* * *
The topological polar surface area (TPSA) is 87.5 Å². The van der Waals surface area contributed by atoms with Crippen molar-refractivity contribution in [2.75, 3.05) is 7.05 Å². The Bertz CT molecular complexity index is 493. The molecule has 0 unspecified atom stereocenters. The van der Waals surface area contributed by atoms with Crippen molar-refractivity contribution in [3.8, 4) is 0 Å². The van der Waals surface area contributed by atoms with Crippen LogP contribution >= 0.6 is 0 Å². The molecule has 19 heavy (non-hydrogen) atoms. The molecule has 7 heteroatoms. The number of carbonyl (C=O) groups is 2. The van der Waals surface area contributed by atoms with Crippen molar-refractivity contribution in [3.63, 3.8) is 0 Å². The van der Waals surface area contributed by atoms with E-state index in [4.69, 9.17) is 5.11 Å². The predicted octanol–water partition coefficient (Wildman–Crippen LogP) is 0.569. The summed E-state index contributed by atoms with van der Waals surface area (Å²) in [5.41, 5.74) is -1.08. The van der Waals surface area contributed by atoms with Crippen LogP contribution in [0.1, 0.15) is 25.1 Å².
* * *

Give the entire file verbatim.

The topological polar surface area (TPSA) is 87.5 Å². The van der Waals surface area contributed by atoms with Crippen molar-refractivity contribution in [2.75, 3.05) is 7.05 Å². The Bertz CT molecular complexity index is 493. The molecule has 0 unspecified atom stereocenters. The van der Waals surface area contributed by atoms with Crippen molar-refractivity contribution in [3.8, 4) is 0 Å². The van der Waals surface area contributed by atoms with Crippen LogP contribution >= 0.6 is 0 Å². The molecule has 19 heavy (non-hydrogen) atoms. The molecule has 7 heteroatoms. The number of carbonyl (C=O) groups is 2. The van der Waals surface area contributed by atoms with Crippen molar-refractivity contribution in [3.63, 3.8) is 0 Å². The van der Waals surface area contributed by atoms with E-state index in [4.69, 9.17) is 5.11 Å². The predicted octanol–water partition coefficient (Wildman–Crippen LogP) is 0.569. The summed E-state index contributed by atoms with van der Waals surface area (Å²) in [5.41, 5.74) is -1.08. The van der Waals surface area contributed by atoms with Crippen LogP contribution in [0.1, 0.15) is 25.1 Å².